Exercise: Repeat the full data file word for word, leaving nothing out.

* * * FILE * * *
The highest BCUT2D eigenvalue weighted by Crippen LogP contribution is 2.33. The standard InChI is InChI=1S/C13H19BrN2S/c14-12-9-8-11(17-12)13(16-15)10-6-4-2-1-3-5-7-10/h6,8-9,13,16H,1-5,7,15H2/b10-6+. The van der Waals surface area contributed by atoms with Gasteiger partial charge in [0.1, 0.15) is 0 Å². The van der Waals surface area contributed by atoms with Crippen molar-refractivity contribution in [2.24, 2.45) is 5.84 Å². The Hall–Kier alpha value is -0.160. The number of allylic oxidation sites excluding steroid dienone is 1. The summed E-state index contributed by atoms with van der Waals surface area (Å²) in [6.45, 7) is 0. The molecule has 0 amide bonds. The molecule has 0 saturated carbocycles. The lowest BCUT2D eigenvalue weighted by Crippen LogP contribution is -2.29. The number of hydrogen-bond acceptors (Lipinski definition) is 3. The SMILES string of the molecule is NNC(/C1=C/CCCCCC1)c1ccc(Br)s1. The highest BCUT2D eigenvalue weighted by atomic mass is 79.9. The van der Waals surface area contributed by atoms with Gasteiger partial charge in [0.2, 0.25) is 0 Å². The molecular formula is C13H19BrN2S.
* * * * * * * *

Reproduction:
The highest BCUT2D eigenvalue weighted by Crippen LogP contribution is 2.33. The standard InChI is InChI=1S/C13H19BrN2S/c14-12-9-8-11(17-12)13(16-15)10-6-4-2-1-3-5-7-10/h6,8-9,13,16H,1-5,7,15H2/b10-6+. The van der Waals surface area contributed by atoms with Gasteiger partial charge in [0.1, 0.15) is 0 Å². The van der Waals surface area contributed by atoms with Crippen molar-refractivity contribution in [2.24, 2.45) is 5.84 Å². The Hall–Kier alpha value is -0.160. The number of allylic oxidation sites excluding steroid dienone is 1. The summed E-state index contributed by atoms with van der Waals surface area (Å²) in [6.45, 7) is 0. The molecule has 0 amide bonds. The molecule has 0 saturated carbocycles. The lowest BCUT2D eigenvalue weighted by Crippen LogP contribution is -2.29. The number of hydrogen-bond acceptors (Lipinski definition) is 3. The SMILES string of the molecule is NNC(/C1=C/CCCCCC1)c1ccc(Br)s1. The highest BCUT2D eigenvalue weighted by atomic mass is 79.9. The van der Waals surface area contributed by atoms with Gasteiger partial charge in [0.2, 0.25) is 0 Å². The molecular formula is C13H19BrN2S.